We mentioned in the metagame breakdown that both Sram O's players managed to make Day 2, which is perhaps not as surprising as it sounds since some pros mentioned on stream that it is among the decks that benefits most from the London mulligan rule. The list itself is very similar to the one we played on Much Abrew last week, with Serum Visions replacing Repeal in the cheap cantrip slot. If you've never seen the deck in action, the plan is to mulligan into a Puresteel Paladin or Sram, Senior Edificer, cast it on Turn 2, and proceed to draw through the entire deck with the help of 19 free equipment to trigger the card-draw ability on Puresteel Paladin or Sram, Senior Edificer. The plan eventually ends with a huge Grapeshot (with mana from Mox Opal) to close out the game. If you want free wins on Turn 2 (that also dodges all the main-deck graveyard hate in the format), Sram O's is one of the best decks in Modern. Just be warned that a Turn 1 Thoughtseize or a cheap removal spell like Lightning Bolt or Fatal Push can ruin the plan (and leave you with a hand full of horrible Accorder's Shields and Sigil of Distinctions).

Everyone assumed that Leylines would get better with the London mulligan rule, but are they so good that your Hardened Scales deck should be playing four main-deck copies of Leyline of Vitality? At least one Mythic Championship London player thought so. At first, I was really puzzled by why this deck would want Leyline of Vitality. The lifegain is nice against aggro, and the toughness boost helps creatures survive Gut Shot, but in general, it seems like an odd choice as a four-of. However, after thinking about it a bit more, it seems the idea is to increase the deck's explosiveness by allowing you to cast Hangarback Walker or Walking Ballista for free, thanks to the toughness boost. This, in turn, gives you some free sacrifice fodder for Throne of Geth and [[Arcbound Ravager]. Plus, Steel Overseer and Arcbound Ravager can grow the no-counter versions of Hangarback Walker and Walking Ballista into real threats. Sadly, it seems like the plan might not have worked. While Hardened Scales was one of the better Day 1 decks in general, Kazuya Yokota finished 1-4 in the Modern rounds.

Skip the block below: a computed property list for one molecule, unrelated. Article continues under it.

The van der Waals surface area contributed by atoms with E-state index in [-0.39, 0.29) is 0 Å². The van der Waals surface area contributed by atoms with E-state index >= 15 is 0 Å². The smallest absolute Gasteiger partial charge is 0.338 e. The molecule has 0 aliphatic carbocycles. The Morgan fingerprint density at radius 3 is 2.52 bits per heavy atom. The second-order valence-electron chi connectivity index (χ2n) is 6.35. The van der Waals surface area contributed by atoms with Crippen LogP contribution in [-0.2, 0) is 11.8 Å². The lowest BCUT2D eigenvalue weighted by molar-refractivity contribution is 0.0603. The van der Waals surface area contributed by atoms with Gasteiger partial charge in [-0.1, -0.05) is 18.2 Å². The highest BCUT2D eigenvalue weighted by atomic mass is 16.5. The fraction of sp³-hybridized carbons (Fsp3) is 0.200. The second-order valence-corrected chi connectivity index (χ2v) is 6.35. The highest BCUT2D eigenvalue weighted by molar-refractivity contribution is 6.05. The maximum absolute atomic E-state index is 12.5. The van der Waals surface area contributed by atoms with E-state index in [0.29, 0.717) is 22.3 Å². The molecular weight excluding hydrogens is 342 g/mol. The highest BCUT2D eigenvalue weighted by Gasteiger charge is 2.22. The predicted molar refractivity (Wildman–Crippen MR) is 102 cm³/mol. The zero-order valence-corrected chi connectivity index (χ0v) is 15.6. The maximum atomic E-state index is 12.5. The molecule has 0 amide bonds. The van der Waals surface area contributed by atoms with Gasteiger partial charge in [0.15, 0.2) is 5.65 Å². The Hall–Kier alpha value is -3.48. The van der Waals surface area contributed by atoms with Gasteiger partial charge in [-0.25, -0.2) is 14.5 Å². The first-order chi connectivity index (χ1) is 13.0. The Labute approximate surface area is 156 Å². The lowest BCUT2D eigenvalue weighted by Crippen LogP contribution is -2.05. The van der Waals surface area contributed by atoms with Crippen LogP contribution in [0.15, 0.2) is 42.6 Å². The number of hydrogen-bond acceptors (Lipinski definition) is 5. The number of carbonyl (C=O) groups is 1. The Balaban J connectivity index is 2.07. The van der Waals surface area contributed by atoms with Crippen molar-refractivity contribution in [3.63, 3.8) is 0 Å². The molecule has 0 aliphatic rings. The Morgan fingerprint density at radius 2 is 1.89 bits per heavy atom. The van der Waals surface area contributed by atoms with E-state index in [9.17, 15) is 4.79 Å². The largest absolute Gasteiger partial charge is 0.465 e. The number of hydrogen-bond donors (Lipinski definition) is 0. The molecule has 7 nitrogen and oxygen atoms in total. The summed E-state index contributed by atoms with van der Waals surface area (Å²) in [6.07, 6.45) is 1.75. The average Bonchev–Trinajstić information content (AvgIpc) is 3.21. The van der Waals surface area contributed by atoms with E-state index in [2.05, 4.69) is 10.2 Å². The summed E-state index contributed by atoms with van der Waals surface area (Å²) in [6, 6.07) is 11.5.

In a world with a lot of very unfair decks, Ben Stark choose the fairest of plans for Mythic Championship London, looking to pick apart his opponent's hands with discard and their boards with removal before closing out the game with a pile of planeswalkers, including Kaya, Orzhov Usurper. The other big upside of playing Orzhov in Modern is that you get many of the best sideboard cards in the format, with ample hate for most of the top decks in the format, including Stony Silence for Affinity and Hardened Scales, Fulminator Mage for Tron, Leyline of the Void for graveyard decks like Dredge and Izzet Phoenix, and Surgical Extraction as catch-all combo hate (which is especially effective in a deck with 14 main-deck cards that can force opponents to discard a card.  

Normally, Esper is a control deck in Modern, but Valentin Mackl had different ideas, with a deck that is essentially Esper Wizards. Rather than looking to play a full-on control game, this build of Esper looks to disrupt the opponent with cheap discard and counters while generating card advantage with Dark Confidant before eventually winning by beating down with Geist of Saint Traft or Vendilion Clique. It seems like a fun option if you'd rather play a more tempo-based game plan but still want powerful Esper planeswalkers like Jace, the Mind Sculptor and Liliana of the Veil.


Anyway, that's all for today. Which Mythic Championship deck was your favorite? Was there any spice that I missed? Which deck are you planning to pick up for your next Modern tournament? Let me know in the comments! As always, leave your thoughts, ideas, opinions, and suggestions, and you can reach me on Twitter @SaffronOlive or at